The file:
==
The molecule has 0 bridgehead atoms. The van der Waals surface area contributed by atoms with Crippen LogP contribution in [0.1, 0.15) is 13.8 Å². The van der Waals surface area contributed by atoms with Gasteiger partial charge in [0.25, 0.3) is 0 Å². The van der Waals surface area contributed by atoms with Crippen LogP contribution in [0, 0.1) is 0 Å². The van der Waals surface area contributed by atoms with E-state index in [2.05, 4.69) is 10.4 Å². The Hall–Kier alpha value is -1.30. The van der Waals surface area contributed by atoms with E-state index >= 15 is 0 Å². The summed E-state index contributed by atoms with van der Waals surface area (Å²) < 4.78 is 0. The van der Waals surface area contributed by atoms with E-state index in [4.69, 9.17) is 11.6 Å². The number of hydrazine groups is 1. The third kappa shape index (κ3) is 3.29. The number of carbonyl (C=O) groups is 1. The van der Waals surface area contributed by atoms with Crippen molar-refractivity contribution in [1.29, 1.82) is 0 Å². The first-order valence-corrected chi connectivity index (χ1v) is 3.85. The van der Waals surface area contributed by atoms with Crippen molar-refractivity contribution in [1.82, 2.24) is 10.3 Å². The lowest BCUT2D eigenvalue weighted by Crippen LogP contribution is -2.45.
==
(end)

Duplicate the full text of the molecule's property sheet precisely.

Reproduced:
The molecule has 0 bridgehead atoms. The van der Waals surface area contributed by atoms with Crippen LogP contribution in [0.1, 0.15) is 13.8 Å². The van der Waals surface area contributed by atoms with Gasteiger partial charge in [0.25, 0.3) is 0 Å². The van der Waals surface area contributed by atoms with Crippen LogP contribution in [0, 0.1) is 0 Å². The van der Waals surface area contributed by atoms with E-state index in [2.05, 4.69) is 10.4 Å². The Hall–Kier alpha value is -1.30. The van der Waals surface area contributed by atoms with E-state index >= 15 is 0 Å². The summed E-state index contributed by atoms with van der Waals surface area (Å²) < 4.78 is 0. The van der Waals surface area contributed by atoms with E-state index in [4.69, 9.17) is 11.6 Å². The number of hydrazine groups is 1. The third kappa shape index (κ3) is 3.29. The number of carbonyl (C=O) groups is 1. The van der Waals surface area contributed by atoms with Crippen molar-refractivity contribution in [1.29, 1.82) is 0 Å². The first-order valence-corrected chi connectivity index (χ1v) is 3.85. The van der Waals surface area contributed by atoms with Crippen molar-refractivity contribution in [1.82, 2.24) is 10.3 Å². The lowest BCUT2D eigenvalue weighted by Crippen LogP contribution is -2.45.